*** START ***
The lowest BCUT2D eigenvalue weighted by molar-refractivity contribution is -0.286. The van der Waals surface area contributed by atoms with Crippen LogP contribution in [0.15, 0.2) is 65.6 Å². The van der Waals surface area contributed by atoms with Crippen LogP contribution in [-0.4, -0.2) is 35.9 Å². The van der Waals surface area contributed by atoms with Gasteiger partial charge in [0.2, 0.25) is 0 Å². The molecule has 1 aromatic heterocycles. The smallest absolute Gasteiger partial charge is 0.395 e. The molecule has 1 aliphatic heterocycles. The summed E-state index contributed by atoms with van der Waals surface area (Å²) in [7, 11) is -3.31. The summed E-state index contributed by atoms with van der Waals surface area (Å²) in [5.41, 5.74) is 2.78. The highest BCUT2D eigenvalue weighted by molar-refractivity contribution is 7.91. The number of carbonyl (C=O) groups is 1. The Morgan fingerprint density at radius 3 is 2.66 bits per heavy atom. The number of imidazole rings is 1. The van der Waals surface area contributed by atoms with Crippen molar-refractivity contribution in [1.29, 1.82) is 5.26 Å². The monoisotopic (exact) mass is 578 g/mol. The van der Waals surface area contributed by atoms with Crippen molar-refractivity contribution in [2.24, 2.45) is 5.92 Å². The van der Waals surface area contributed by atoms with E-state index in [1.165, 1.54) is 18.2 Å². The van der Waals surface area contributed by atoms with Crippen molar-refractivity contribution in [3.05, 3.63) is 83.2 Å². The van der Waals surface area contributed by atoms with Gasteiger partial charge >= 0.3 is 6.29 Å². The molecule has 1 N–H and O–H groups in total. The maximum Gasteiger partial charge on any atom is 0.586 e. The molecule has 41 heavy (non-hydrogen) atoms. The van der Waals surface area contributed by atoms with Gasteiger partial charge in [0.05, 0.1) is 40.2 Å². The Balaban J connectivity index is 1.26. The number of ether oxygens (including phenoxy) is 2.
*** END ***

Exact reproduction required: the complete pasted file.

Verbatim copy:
The lowest BCUT2D eigenvalue weighted by molar-refractivity contribution is -0.286. The van der Waals surface area contributed by atoms with Crippen LogP contribution in [0.15, 0.2) is 65.6 Å². The van der Waals surface area contributed by atoms with Crippen LogP contribution in [-0.4, -0.2) is 35.9 Å². The van der Waals surface area contributed by atoms with Gasteiger partial charge in [0.2, 0.25) is 0 Å². The molecule has 1 aromatic heterocycles. The smallest absolute Gasteiger partial charge is 0.395 e. The molecule has 1 aliphatic heterocycles. The summed E-state index contributed by atoms with van der Waals surface area (Å²) in [7, 11) is -3.31. The summed E-state index contributed by atoms with van der Waals surface area (Å²) in [5.41, 5.74) is 2.78. The highest BCUT2D eigenvalue weighted by molar-refractivity contribution is 7.91. The number of carbonyl (C=O) groups is 1. The Morgan fingerprint density at radius 3 is 2.66 bits per heavy atom. The number of imidazole rings is 1. The van der Waals surface area contributed by atoms with Crippen molar-refractivity contribution in [1.29, 1.82) is 5.26 Å². The monoisotopic (exact) mass is 578 g/mol. The van der Waals surface area contributed by atoms with Crippen molar-refractivity contribution in [2.24, 2.45) is 5.92 Å². The van der Waals surface area contributed by atoms with E-state index in [1.165, 1.54) is 18.2 Å². The van der Waals surface area contributed by atoms with Crippen molar-refractivity contribution in [3.05, 3.63) is 83.2 Å². The van der Waals surface area contributed by atoms with Gasteiger partial charge >= 0.3 is 6.29 Å². The molecule has 1 N–H and O–H groups in total. The maximum Gasteiger partial charge on any atom is 0.586 e. The molecule has 41 heavy (non-hydrogen) atoms. The van der Waals surface area contributed by atoms with Gasteiger partial charge in [0.05, 0.1) is 40.2 Å². The Balaban J connectivity index is 1.26. The number of ether oxygens (including phenoxy) is 2.